Fishing resources

CARB Passes Amendments to Commercial Harbor Craft Regulations

SACRAMENTO – The California Air Resources Board today approved updates to its Commercial Harbor Craft Regulations aimed at reducing emissions from harbor craft such as tugs and ferries operating near the California coast to improve health service in nearby communities, many of which are disadvantaged.

By 2035, the modifications are expected to result in an 89% reduction in diesel soot (also known as particulate matter) and a 54% reduction in nitrogen oxides. The changes will also reduce the risk of cancer for more than 22 million people who live near the coast and up to 50 miles inland.

“Emissions from harbor craft contribute to toxic diesel emissions from coastal and harbor activities,” said CARB Chair Liane Randolph. “These changes will help clean the air and protect public health, especially in communities adjacent to the port that are already burdened by high levels of air pollution.”

Marine engines are regulated, with Tier 1 being the oldest emission standard and Tier 4 being the newest and least polluting standard. CARB offers a cleaner performance standard than Tier 4. Most harbor boats use older engine technology, such as Tier 2 engines, which release 162 times more diesel particulates than a five-year-old school bus . With today’s changes, the reduction in diesel soot achieved by 2038 is equivalent to eliminating 246,000 heavy-duty diesel trucks traveling from Los Angeles to Sacramento every day for one year.

Current commercial harbor vessel regulations have accelerated the move to Tier 2 and 3 engines for certain categories from 2009 until 2022; the new modifications will require zero-emission options where possible, and cleaner-burning Tier 3 and Tier 4 engines on all other ships. Additionally, they will require the use of diesel particulate filters, which are standard equipment on new cars and trucks. Short-term ferries, which include those traveling less than three nautical miles in a single trip, must be fully zero-emissions by the end of 2025. whale watching or dinner parties are also required. be able to operate with at least 30% power from a zero-emission source.

Approved changes include, for all vessel categories, compliance flexibilities such as fleet averaging or additional compliance time on other vessels in a fleet if a zero emissions vessel is deployed where applicable. possible but not required.

The amendments affect all classes of commercial harbor craft and establish the first emission standards for commercial fishing passenger vessels, pilot vessels, tank barges over 400 feet, workboats and vessels of research. These vessels are required to use cleaner engine fuel to reduce emissions under current regulations, but they were not required to switch to cleaner engines before. CARB held hundreds of public meetings, several public workshops, reviewed stakeholder feedback, and conducted site visits to craft the amendments.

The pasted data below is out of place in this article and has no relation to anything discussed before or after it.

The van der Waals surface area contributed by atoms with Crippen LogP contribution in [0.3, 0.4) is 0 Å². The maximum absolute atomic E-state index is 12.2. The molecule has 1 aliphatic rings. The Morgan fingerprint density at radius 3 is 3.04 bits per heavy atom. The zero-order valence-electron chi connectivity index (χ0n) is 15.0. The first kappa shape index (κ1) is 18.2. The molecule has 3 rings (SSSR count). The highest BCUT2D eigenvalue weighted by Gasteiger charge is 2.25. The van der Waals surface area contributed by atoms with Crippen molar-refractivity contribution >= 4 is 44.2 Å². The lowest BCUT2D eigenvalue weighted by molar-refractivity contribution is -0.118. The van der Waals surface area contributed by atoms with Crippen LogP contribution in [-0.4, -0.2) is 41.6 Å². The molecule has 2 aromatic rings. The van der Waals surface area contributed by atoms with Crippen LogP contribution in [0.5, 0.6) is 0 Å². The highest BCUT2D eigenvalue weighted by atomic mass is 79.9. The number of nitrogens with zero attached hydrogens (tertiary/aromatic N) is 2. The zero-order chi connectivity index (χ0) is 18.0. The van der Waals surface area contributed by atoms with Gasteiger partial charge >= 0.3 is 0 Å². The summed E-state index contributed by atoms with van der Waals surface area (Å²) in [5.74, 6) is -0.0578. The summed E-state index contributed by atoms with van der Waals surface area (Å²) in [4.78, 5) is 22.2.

Today’s changes will begin to be phased in from 2023 until the end of 2032. Following stakeholder feedback, CARB has incorporated compliance extensions for certain classes of vessels that would not have not to be upgraded before the end of 2034 if the shipowner requests and receives an extension if a replacement ship is needed but cannot be paid for. To address concerns raised by the sport fishing industry, the Board approved changes recommended by staff that provide a one-time ten-year extension option for commercial fishing passenger vessels until 2035 if a vessel is equipped with all Tier 3 engines by the end of 2024. This change will provide more certainty for ship owners, as well as at lower cost without the need to renew extensions every two years.

In addition, the Board directed staff to establish a Technical Working Group and provide updates to the Board every two years beginning in 2024. Updates would include the status of craft technology commercial ports that staff would use to explore future possibilities for adopting stricter zero standards. – emission requirements in the future. Additionally, the Board directed staff to continue to engage with the sport fishing industry and conduct a review of technology available to sport fishing vessels by 2028.

Incentive funding opportunities are available for operators, especially those taking early action or taking action beyond what is required by regulation. Funding opportunities may exist through the Carl Moyer Program, Community Clean Air Incentives, the Volkswagen Environmental Mitigation Trust, and other opportunities such as the Low Program-funded Advanced Technology Demonstration and Pilot Projects program. Carbon Transportation.

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